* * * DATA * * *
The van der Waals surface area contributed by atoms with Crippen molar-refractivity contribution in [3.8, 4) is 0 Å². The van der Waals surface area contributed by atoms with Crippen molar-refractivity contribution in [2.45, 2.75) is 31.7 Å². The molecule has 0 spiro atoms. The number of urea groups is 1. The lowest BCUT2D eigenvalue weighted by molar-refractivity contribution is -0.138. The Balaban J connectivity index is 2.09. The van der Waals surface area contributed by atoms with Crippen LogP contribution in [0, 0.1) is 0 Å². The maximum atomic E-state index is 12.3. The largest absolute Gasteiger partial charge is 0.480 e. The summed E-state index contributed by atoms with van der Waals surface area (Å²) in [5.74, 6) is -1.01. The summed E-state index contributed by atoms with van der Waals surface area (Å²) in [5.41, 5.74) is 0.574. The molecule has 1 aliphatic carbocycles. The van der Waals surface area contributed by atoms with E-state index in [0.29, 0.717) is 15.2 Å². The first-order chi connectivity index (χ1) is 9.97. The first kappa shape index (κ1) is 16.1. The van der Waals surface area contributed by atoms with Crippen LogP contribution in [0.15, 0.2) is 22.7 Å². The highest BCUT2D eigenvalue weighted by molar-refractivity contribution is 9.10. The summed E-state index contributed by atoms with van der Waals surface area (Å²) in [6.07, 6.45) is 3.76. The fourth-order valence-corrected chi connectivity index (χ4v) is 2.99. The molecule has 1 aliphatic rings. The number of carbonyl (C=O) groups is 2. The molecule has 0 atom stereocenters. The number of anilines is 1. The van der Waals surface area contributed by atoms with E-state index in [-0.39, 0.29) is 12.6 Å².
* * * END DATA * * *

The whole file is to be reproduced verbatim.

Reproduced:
The van der Waals surface area contributed by atoms with Crippen molar-refractivity contribution in [3.8, 4) is 0 Å². The van der Waals surface area contributed by atoms with Crippen molar-refractivity contribution in [2.45, 2.75) is 31.7 Å². The molecule has 0 spiro atoms. The number of urea groups is 1. The lowest BCUT2D eigenvalue weighted by molar-refractivity contribution is -0.138. The Balaban J connectivity index is 2.09. The van der Waals surface area contributed by atoms with Crippen LogP contribution in [0, 0.1) is 0 Å². The maximum atomic E-state index is 12.3. The largest absolute Gasteiger partial charge is 0.480 e. The summed E-state index contributed by atoms with van der Waals surface area (Å²) in [5.74, 6) is -1.01. The summed E-state index contributed by atoms with van der Waals surface area (Å²) in [5.41, 5.74) is 0.574. The molecule has 1 aliphatic carbocycles. The van der Waals surface area contributed by atoms with E-state index in [0.29, 0.717) is 15.2 Å². The first-order chi connectivity index (χ1) is 9.97. The first kappa shape index (κ1) is 16.1. The van der Waals surface area contributed by atoms with Crippen LogP contribution in [0.15, 0.2) is 22.7 Å². The highest BCUT2D eigenvalue weighted by molar-refractivity contribution is 9.10. The summed E-state index contributed by atoms with van der Waals surface area (Å²) in [6.07, 6.45) is 3.76. The fourth-order valence-corrected chi connectivity index (χ4v) is 2.99. The molecule has 1 aliphatic rings. The number of carbonyl (C=O) groups is 2. The molecule has 0 atom stereocenters. The number of anilines is 1. The van der Waals surface area contributed by atoms with E-state index in [-0.39, 0.29) is 12.6 Å².